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Smart Meter Tampering A New Twist To Old Problem

Smart meter tampering in Puerto Rico that may have cost a local utility hundreds of millions of dollars shows how security must involve people and technology.

In 2009, criminals with password access to doctored meters lowered recorded power consumption, costing the unnamed utility as much as $400 million annually, according to an FBI cyber-intelligence bulletin obtained by the blog Krebs On Security. The theft was the first report of criminals breaking into the high-tech meters.

Smart meters are in constant communication with a utility's computer system, transmitting data on power outages, electricity consumption and quality. By replacing old fashioned meters that are read manually with the high-tech models, utilities reduce costs and make their operations more efficient.

In the Puerto Rican breach, utility workers and former employees of the meter manufacturer were paid as much as $3,000 to reprogram commercial and residential meters, according to the FBI report. This allowed criminals to use a laptop and low-cost software to plug into the meters and change the information transmitted.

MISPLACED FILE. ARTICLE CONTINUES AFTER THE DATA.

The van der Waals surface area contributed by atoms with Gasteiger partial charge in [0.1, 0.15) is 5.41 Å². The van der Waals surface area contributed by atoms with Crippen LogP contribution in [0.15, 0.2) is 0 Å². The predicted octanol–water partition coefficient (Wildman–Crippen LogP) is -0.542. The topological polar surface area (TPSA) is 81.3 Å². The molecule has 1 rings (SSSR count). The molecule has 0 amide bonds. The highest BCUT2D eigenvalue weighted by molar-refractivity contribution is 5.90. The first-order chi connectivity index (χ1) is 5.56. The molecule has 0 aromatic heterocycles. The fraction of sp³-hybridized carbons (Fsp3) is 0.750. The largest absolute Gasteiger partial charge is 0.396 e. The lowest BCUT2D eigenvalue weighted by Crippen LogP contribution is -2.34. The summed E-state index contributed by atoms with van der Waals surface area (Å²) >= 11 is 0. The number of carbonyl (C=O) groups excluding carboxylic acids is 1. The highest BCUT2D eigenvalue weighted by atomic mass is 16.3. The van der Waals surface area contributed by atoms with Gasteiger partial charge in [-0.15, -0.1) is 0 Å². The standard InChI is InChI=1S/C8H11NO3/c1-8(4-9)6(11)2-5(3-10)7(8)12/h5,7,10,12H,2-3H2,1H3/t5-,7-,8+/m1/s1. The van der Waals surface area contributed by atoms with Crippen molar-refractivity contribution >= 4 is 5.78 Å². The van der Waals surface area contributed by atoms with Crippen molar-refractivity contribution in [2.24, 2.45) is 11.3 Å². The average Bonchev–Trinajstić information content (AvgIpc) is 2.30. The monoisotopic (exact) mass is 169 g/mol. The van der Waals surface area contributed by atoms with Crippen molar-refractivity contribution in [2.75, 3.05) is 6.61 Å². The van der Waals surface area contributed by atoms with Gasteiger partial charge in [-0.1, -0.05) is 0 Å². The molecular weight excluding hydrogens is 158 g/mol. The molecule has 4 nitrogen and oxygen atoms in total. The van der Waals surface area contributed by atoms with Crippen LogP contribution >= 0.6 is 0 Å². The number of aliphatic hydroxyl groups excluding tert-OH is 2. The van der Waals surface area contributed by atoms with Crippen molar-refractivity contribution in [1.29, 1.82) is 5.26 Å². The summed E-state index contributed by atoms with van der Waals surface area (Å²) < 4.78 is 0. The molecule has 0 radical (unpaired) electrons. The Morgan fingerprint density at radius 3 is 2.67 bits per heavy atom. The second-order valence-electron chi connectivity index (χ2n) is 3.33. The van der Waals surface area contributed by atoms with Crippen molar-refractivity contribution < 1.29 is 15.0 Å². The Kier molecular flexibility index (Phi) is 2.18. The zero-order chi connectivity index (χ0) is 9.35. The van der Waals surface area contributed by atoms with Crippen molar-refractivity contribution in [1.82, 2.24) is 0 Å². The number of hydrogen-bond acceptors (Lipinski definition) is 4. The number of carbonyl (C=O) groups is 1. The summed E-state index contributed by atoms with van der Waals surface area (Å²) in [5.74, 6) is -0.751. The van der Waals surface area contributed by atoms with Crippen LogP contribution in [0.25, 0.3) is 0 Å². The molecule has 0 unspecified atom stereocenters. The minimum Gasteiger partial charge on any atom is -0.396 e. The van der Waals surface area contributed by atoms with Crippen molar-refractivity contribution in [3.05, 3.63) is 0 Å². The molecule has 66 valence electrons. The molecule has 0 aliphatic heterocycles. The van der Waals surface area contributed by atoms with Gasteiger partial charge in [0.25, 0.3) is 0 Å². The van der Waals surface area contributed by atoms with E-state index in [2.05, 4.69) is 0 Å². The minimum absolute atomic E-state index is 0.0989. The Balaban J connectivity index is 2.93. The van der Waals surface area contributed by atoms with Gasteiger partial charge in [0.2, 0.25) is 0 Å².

The case shows how technology without proper monitoring of the workplace adds up to weak security. "It's like putting the ultimate deadbolt on your house and then not bothering to lock the door," Michael Garrison Stuber, a lead architect of smart meters manufactured by Liberty Lake, Wash.-based Itron, said Tuesday.

Utilities are using smart meters for monitoring water and natural gas use, as well as electricity. As the devices become more prevalent, the payoff for breaking into them will increase, which will attract cunning criminals.

For utilities, meter tampering is not new, so all that has changed is the way criminals try to beat the system, Stuber said. Crooks have been findings ways for years to change readings in low-tech, mechanical meters to pay less.

"This is just a more sophisticated approach to the ongoing problem that utilities face," Stuber said. "A fraction of a percent of their customers feels that if they can get away with stealing electricity, it's fine and they'll try."

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